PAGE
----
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As a rule of thumb, it's a good idea to have chimneys cleaned at least once a year. Usually before cold weather sets in.
I love shelves that are creative or hidden away. At my parents’ house, the upstairs has some really cool shelves that are built right into the wall. I’ve never seen shelves like these at the House of Rose blog. They’ve built shelves into the corners of their rooms. I especially love the bathroom shelving! (Pictured). This post by Mandy has an entire tutorial on how to copy her corner shelving. Be sure to check it out! It has a list of materials, a video, and very specific instructions as well as some beautiful photos.
Painting can be a messy business. If you’re not extremely careful, paint will go everywhere that you don’t want it to. A particularly common victim of getting-paint-on-it-accidentally are metal fasteners and fixtures– door hinges, locks, knobs, drawer pulls– anything tiny and hard to paint around. It’s hard to avoid GETTING paint on them, unless you extremely gifted with painter’s tape, but it turns out it isn’t too hard to remove the paint– without the use of harsh paint strippers. This guide by The Family Handyman explains how- All you need is a slow cooker! Just give the fixtures a bath:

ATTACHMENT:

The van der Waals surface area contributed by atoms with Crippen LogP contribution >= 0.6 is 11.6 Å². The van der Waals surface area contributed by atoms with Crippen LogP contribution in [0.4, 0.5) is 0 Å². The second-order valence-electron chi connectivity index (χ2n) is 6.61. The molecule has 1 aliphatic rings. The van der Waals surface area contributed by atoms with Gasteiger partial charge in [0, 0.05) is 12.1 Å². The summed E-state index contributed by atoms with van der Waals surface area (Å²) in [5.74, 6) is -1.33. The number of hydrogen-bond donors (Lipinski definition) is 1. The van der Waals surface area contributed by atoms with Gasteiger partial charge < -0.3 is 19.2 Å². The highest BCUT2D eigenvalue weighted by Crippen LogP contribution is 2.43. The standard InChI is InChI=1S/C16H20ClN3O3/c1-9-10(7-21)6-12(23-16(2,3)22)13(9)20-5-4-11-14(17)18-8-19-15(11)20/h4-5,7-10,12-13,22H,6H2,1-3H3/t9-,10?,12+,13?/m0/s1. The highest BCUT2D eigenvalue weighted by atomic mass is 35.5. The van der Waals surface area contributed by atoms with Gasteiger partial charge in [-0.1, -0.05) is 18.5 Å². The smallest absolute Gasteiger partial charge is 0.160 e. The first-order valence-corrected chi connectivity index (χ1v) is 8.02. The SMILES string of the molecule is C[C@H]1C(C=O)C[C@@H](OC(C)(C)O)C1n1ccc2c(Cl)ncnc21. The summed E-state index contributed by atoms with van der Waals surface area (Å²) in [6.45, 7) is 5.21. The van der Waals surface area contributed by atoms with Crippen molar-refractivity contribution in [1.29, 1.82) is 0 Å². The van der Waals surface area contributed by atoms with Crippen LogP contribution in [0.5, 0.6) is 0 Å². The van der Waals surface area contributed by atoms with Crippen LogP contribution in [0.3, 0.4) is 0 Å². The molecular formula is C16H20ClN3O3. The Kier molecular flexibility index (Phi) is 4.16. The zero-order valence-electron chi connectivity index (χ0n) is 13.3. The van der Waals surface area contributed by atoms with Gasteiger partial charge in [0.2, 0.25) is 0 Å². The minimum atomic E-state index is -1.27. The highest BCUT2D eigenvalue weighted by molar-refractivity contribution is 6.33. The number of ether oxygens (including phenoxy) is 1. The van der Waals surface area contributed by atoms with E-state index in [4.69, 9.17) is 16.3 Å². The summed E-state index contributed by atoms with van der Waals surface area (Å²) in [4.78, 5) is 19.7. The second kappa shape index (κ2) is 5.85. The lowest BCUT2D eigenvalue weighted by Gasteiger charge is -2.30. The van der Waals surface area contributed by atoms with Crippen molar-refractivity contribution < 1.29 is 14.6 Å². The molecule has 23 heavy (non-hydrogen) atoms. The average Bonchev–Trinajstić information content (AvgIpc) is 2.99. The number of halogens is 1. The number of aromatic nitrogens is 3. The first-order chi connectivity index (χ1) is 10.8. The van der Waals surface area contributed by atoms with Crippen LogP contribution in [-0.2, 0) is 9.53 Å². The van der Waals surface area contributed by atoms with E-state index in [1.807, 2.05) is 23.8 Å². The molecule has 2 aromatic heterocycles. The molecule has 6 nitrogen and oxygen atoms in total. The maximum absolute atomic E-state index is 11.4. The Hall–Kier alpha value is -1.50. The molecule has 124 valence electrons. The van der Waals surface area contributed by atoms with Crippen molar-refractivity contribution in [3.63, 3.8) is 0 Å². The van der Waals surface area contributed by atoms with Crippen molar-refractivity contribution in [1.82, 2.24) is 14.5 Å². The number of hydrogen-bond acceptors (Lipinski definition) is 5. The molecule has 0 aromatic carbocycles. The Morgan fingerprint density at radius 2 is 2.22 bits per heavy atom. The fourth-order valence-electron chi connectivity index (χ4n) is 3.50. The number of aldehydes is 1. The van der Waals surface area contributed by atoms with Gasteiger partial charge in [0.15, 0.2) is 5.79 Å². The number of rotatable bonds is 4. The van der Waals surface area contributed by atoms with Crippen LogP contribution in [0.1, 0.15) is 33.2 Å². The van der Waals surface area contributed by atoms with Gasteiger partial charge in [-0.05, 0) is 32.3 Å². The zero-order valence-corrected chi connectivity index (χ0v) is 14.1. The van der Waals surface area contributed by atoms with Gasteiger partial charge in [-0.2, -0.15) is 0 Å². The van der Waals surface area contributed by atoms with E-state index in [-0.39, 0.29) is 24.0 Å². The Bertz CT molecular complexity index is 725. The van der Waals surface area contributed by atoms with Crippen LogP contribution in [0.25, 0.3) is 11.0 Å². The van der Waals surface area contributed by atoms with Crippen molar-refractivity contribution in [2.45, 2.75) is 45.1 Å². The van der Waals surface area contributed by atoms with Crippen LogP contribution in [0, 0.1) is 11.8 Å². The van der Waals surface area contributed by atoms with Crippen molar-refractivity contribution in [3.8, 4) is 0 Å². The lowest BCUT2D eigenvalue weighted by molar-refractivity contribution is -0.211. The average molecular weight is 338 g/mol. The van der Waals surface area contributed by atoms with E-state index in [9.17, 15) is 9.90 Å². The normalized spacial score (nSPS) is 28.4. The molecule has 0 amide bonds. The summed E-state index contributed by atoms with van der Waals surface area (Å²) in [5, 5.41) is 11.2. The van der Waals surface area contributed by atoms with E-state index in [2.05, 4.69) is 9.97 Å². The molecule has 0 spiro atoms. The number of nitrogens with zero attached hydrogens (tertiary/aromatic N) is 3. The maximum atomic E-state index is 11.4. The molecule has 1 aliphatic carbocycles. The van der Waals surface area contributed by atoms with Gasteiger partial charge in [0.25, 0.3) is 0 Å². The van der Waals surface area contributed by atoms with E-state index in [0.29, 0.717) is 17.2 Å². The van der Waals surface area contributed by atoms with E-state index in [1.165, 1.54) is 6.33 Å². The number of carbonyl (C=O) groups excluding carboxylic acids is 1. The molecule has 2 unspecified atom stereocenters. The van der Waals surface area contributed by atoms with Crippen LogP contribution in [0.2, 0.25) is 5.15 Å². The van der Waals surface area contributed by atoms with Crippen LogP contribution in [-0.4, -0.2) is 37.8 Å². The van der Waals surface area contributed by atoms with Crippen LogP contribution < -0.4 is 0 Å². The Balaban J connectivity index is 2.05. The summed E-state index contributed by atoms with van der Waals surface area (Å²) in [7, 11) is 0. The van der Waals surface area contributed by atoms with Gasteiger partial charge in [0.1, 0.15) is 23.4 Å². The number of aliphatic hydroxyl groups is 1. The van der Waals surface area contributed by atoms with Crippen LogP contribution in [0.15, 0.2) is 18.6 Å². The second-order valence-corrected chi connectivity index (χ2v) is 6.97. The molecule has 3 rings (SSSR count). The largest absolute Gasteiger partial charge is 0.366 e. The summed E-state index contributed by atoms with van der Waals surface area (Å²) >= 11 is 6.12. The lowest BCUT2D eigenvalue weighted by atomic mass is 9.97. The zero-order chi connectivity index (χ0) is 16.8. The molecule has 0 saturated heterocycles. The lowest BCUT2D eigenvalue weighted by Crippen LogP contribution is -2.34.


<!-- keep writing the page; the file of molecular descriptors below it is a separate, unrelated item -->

If you want to strip paint from metal without the nasty fumes and mess of chemical strippers, just fill a slow cooker with water and set the dial to high. The heat and moisture will soften the paint, and often it will fall off as a single piece.